Friday Links!Leading off this week is a link from Jack Kidwell to an utterly fascinating bit of detective work titled In Search Of The Click Track. Author "plamere" wrote a program using the Echo Nest remix SDK to generate a plot of the length of each beat. Then he used this plot to find the drummers who are using click tracks when they record.
The results are incredibly interesting, and if you have any interest in music (or just general cleverness), it's a great read. Plus, the comments section is just as interesting.
Here's a co-link leading off, sent in by Skip Key (and many others). It's a sensational article in Wired titled The Untold Story of the World's Biggest Diamond Heist, and it's riveting reading.
From Jonathan Arnold, a link to stunning, hi-resolution phographs of Otzi, the 5,000 year old iceman.
Here's another absolutely beautiful piece of writing by Lara Crigger titled When the Flood Waters Recede.
From the BBC, a fascinating story about a chimpanzee who planned stone attacks on zoo visitors. Why does this matter? Because there has been very little evidence that animals are capable of planning for future events. Well, until now.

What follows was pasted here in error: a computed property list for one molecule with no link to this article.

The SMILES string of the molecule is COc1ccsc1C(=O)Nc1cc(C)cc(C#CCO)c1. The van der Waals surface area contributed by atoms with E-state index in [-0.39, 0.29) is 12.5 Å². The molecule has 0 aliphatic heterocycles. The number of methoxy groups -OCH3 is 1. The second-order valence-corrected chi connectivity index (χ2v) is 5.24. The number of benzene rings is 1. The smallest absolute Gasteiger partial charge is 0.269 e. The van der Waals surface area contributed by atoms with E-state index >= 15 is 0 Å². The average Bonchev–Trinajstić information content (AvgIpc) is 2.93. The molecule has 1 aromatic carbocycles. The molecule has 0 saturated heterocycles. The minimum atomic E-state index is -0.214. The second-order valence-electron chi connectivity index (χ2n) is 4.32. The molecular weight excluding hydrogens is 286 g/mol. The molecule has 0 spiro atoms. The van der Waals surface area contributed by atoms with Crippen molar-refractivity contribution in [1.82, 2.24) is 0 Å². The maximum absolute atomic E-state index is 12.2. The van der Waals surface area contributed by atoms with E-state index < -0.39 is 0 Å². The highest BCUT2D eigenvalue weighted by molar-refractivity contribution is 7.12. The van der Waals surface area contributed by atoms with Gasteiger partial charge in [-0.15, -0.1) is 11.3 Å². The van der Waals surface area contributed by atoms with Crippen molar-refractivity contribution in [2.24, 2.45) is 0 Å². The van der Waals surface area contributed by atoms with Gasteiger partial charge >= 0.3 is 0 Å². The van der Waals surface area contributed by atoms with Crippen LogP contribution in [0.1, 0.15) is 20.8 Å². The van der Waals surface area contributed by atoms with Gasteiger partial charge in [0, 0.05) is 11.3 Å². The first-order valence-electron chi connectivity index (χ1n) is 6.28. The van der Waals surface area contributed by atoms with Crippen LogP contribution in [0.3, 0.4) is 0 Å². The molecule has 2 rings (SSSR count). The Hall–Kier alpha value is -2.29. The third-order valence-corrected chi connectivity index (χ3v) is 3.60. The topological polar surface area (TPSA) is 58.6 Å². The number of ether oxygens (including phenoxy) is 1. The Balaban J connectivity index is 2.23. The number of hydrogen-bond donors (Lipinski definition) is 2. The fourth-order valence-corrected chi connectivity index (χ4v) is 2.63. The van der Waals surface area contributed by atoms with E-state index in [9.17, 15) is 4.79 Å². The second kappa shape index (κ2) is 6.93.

From CNN, a link to the resolution of a dispute that has gone on for almost a century: DNA proves Bolsheviks killed all of Russian czar's children.
From the Edwin Garcia Links Machine, a link to a classic: What NOT To Do When Electronically Robbing A Bank. Also, it's Eye Candy: The Best of Google Street View. One more, and it's about Abraham Lincoln's pocket watch, which contained a secret message.
In response to the "Overheard" post this week, Ty Sleck let me know that there individual city sites for this--like Overheard In Minneapolis.
From Roger, a link to an editorial by former MLB player Doug Glanville. It's called Bling Training, and he talks about the peer pressure of materialism that exists in professional sports. Glanville is a thoughtful and interesting writer, and he's funny.
From Sirius, a link to, well, this:
In the basement of a nondescript building here at Argonne National Laboratory, nickel particles in a beaker are building themselves into magnetic snakes that may one day give clues about how life originally organized itself.
Also, a link to a brilliant (and bizarre) bit of art: an orchestra of Bletchley Park computers. And here's a story about brain scans done on people while contemplating God.
From Jarod, a link to Robot Fight Club, and it's both impressive and very funny.
From Allen Varney, and it's totally ingenious: bicycle built for two thousand. It's an art project using Amazon's Mechanical Turk, believe it or not.
From Sean, and it's reason #280 why I Love The Internet: Scanwiches.
From Mark Trinkwalder, and this screams "future bad science fiction film": scientists extract images directly from brain.
From Jesse Leimkuehler, a link to a discovery of the possible source of Saturn's outer ring: a moon. Also a stunning photo showing the interaction of Prometheus with Saturn's F-ring.